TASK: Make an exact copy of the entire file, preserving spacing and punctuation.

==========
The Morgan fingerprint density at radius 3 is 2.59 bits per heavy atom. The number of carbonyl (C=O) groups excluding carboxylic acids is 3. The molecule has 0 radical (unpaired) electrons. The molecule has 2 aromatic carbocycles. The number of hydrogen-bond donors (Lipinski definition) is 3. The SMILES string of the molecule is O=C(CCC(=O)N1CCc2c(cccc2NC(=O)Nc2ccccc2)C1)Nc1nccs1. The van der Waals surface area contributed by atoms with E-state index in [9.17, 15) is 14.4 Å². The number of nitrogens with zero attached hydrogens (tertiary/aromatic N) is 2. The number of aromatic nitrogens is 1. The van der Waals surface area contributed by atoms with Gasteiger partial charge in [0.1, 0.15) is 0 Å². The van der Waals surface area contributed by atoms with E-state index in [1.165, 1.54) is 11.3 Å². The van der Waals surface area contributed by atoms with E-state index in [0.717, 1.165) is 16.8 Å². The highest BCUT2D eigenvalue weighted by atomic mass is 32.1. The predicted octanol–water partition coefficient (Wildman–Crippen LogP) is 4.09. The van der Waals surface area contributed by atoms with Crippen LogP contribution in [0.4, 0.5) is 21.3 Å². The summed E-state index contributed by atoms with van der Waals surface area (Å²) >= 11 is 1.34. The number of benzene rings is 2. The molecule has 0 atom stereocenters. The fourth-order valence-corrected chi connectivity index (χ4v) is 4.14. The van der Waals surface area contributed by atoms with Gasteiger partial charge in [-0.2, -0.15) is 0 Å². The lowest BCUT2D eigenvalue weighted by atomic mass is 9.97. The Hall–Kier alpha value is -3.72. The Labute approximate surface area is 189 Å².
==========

The Morgan fingerprint density at radius 3 is 2.59 bits per heavy atom. The number of carbonyl (C=O) groups excluding carboxylic acids is 3. The molecule has 0 radical (unpaired) electrons. The molecule has 2 aromatic carbocycles. The number of hydrogen-bond donors (Lipinski definition) is 3. The SMILES string of the molecule is O=C(CCC(=O)N1CCc2c(cccc2NC(=O)Nc2ccccc2)C1)Nc1nccs1. The van der Waals surface area contributed by atoms with E-state index in [9.17, 15) is 14.4 Å². The number of nitrogens with zero attached hydrogens (tertiary/aromatic N) is 2. The number of aromatic nitrogens is 1. The van der Waals surface area contributed by atoms with Gasteiger partial charge in [0.1, 0.15) is 0 Å². The van der Waals surface area contributed by atoms with E-state index in [1.165, 1.54) is 11.3 Å². The van der Waals surface area contributed by atoms with E-state index in [0.717, 1.165) is 16.8 Å². The highest BCUT2D eigenvalue weighted by atomic mass is 32.1. The predicted octanol–water partition coefficient (Wildman–Crippen LogP) is 4.09. The van der Waals surface area contributed by atoms with Crippen LogP contribution in [0.4, 0.5) is 21.3 Å². The summed E-state index contributed by atoms with van der Waals surface area (Å²) >= 11 is 1.34. The number of benzene rings is 2. The molecule has 0 atom stereocenters. The fourth-order valence-corrected chi connectivity index (χ4v) is 4.14. The van der Waals surface area contributed by atoms with Gasteiger partial charge in [-0.2, -0.15) is 0 Å². The lowest BCUT2D eigenvalue weighted by atomic mass is 9.97. The Hall–Kier alpha value is -3.72. The Labute approximate surface area is 189 Å².